Blood cultures are typically positive in only one third of cases, and in up to a third of cases, Clinical Fe atur es cultures from all sites are negative.7,11,13,14 Staphy- lococcus aureus and Streptococcus pneumoniae are the The clinical manifestations of sepsis are highly most common gram-positive isolates, whereas variable, depending on the initial site of infec- Escherichia coli, klebsiella species, and Pseudomonas tion, the causative organism, the pattern of acute aeruginosa predominate among gram-negative iso- organ dysfunction, the underlying health status lates.11,14 An epidemiologic study of sepsis of the patient, and the interval before initiation showed that during the period from 1979 to of treatment. The signs of both infection and or- 2000, gram-positive infections overtook gram- gan dysfunction may be subtle, and thus the negative infections.15 However, in a more recent most recent international consensus guidelines study involving 14,000 ICU patients in 75 coun- provide a long list of warning signs of incipient tries, gram-negative bacteria were isolated in 62% sepsis (Table 1).5 Acute organ dysfunction most of patients with severe sepsis who had positive commonly affects the respiratory and cardiovas- cultures, gram-positive bacteria in 47%, and cular systems. Respiratory compromise is classi- cally manifested as the acute respiratory distress Risk factors for severe sepsis are related both syndrome (ARDS), which is defined as hypox- to a patient's predisposition for infection and to emia with bilateral infiltrates of noncardiac ori- the likelihood of acute organ dysfunction if in- gin.22 Cardiovascular compromise is manifested fection develops. There are many well-known risk primarily as hypotension or an elevated serum factors for the infections that most commonly lactate level. After adequate volume expansion, precipitate severe sepsis and septic shock, includ- hypotension frequently persists, requiring the ing chronic diseases (e.g., the acquired immuno- use of vasopressors, and myocardial dysfunction deficiency syndrome, chronic obstructive pul- may occur.23 monary disease, and many cancers) and the use The brain and kidneys are also often affected. of immunosuppressive agents.7 Among patients Central nervous system dysfunction is typically with such infections, however, the risk factors manifested as obtundation or delirium. Imaging for organ dysfunction are less well studied but studies generally show no focal lesions, and probably include the causative organism and the findings on electroencephalography are usually patient's genetic composition, underlying health consistent with nonfocal encephalopathy. Criti- status, and preexisting organ function, along cal illness polyneuropathy and myopathy are with the timeliness of therapeutic intervention.16 also common, especially in patients with a pro- Age, sex, and race or ethnic group all influence longed ICU stay.24 Acute kidney injury is mani- the incidence of severe sepsis, which is higher in fested as decreasing urine output and an in- infants and elderly persons than in other age creasing serum creatinine level and frequently groups, higher in males than in females, and requires treatment with renal-replacement ther- higher in blacks than in whites.7,17 apy. Paralytic ileus, elevated aminotransferase There is considerable interest in the contribu- levels, altered glycemic control, thrombocytope- tion of host genetic characteristics to the inci- nia and disseminated intravascular coagulation, dence and outcome of sepsis, in part because of adrenal dysfunction, and the euthyroid sick syn- strong evidence of inherited risk factors.18 Many drome are all common in patients with severe studies have focused on polymorphisms in genes sepsis.5 n engl j med 369;9 august 29, 2013 The New England Journal of Medicine Downloaded from at PEKING UNIVERSITY THIRD HOSP on February 11, 2014. For personal use only. No other uses without permission. Copyright 2013 Massachusetts Medical Society. All rights reserved. Table 1. Diagnostic Criteria for Sepsis, Severe Sepsis, and Septic Shock.*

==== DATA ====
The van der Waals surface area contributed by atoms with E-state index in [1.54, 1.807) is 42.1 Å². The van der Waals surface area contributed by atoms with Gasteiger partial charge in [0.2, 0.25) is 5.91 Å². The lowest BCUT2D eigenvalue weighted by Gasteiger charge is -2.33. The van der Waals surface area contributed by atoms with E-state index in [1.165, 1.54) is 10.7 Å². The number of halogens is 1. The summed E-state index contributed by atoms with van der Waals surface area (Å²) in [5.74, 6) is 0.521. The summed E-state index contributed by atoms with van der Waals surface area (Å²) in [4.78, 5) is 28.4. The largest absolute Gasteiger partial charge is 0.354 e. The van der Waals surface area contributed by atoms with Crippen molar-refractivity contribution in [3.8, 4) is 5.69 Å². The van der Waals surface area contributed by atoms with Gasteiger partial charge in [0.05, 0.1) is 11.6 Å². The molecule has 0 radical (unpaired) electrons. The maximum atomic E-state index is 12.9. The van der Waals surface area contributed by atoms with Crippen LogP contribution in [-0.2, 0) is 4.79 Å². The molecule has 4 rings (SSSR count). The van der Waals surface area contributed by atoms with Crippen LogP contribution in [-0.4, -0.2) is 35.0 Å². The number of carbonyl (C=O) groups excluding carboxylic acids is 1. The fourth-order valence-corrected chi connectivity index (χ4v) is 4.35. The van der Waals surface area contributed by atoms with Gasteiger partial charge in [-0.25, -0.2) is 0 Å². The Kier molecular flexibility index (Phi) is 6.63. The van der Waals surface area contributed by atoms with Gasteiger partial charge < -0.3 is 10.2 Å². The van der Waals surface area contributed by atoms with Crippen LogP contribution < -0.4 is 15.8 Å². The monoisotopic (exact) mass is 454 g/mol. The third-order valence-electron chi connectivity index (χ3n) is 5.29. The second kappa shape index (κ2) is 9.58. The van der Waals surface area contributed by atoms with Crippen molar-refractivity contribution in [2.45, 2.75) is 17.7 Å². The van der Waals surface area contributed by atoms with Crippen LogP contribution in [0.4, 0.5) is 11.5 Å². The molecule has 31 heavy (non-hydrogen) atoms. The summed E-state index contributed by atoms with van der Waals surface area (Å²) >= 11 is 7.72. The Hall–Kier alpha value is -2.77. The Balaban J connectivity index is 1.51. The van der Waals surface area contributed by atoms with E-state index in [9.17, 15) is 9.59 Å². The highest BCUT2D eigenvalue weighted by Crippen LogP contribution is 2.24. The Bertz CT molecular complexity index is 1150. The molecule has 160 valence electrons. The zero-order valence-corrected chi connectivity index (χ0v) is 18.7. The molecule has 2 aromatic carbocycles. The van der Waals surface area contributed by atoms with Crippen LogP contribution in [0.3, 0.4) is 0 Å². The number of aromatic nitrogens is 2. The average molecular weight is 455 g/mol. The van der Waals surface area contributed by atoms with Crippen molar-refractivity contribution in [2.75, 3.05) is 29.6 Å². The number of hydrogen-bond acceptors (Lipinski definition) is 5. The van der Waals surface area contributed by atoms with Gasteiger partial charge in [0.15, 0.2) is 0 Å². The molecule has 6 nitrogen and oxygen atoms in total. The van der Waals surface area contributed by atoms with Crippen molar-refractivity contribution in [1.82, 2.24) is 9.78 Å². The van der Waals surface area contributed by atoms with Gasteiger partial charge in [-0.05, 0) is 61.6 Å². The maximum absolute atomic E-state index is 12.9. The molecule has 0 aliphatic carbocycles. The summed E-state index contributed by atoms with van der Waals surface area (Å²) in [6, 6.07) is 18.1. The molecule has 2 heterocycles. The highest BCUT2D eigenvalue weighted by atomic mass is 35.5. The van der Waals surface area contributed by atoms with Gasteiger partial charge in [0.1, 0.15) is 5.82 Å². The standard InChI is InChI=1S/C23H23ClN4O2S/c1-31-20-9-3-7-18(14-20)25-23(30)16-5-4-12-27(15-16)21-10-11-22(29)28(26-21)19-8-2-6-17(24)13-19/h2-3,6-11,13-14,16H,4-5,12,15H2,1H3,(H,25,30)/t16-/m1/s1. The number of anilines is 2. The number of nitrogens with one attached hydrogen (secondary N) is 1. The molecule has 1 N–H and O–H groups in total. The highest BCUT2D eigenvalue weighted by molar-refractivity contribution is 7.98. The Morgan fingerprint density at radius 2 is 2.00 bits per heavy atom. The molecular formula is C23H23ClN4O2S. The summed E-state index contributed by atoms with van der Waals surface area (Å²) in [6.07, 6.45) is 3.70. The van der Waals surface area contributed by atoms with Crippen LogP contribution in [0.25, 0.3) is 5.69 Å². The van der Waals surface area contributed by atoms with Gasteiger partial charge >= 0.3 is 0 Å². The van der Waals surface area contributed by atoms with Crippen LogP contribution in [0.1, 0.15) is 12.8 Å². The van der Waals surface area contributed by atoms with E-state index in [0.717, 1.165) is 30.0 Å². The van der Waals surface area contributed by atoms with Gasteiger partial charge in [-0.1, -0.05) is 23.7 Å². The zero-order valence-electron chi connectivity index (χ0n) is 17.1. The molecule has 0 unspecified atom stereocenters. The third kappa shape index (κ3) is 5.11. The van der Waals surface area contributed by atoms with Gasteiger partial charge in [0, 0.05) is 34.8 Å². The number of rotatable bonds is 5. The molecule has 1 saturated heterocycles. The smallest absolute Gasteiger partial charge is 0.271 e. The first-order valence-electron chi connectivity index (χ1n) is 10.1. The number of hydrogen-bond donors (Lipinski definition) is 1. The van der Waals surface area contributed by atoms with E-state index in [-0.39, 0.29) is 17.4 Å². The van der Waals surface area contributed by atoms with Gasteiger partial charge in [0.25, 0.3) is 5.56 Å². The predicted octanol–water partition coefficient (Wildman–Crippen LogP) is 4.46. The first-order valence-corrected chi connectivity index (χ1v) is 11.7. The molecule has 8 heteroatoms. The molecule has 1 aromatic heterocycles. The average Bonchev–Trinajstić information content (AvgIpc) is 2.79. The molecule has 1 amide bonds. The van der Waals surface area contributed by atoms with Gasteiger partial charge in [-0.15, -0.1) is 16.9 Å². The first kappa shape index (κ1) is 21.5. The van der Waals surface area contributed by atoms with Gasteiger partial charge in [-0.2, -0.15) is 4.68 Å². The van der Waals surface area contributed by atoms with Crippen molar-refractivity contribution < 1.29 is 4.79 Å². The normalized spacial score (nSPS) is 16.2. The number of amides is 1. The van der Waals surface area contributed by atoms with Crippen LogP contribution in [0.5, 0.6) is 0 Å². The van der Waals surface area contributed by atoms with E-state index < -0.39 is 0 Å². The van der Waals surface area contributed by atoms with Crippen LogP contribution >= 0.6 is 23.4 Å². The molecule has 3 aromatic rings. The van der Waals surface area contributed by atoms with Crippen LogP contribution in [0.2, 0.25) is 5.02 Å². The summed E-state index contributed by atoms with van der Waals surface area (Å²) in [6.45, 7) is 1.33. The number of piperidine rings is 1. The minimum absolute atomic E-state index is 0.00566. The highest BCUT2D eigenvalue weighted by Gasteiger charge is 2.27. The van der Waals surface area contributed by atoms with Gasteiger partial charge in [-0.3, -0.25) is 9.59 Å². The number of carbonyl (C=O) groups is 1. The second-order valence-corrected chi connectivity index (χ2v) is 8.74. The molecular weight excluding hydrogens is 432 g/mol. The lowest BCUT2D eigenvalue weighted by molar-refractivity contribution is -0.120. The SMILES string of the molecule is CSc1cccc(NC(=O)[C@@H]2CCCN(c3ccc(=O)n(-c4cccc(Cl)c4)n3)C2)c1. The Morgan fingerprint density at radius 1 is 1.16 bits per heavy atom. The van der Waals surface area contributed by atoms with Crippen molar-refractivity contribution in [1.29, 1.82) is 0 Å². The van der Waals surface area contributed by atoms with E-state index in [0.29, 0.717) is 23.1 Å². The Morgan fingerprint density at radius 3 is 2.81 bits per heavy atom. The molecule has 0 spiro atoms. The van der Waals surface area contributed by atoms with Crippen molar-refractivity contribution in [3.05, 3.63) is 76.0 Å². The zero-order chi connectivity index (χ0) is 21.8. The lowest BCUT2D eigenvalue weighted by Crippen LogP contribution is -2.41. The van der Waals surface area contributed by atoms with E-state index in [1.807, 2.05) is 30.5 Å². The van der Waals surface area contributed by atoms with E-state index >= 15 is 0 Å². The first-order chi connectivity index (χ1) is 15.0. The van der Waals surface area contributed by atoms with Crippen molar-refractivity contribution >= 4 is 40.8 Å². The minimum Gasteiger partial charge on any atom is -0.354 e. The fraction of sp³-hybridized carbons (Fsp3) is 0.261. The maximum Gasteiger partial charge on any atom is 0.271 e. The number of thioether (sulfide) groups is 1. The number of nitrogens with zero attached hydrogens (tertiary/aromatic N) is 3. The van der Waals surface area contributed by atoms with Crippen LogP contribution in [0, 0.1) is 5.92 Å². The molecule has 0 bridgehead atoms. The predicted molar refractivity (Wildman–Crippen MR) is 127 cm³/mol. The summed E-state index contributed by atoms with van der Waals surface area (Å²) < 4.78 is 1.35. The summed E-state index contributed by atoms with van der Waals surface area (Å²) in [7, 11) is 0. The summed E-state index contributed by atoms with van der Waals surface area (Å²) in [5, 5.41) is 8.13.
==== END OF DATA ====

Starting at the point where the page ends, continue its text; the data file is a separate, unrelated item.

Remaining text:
Sepsis (documented or suspected infection plus ≥1 of the following)†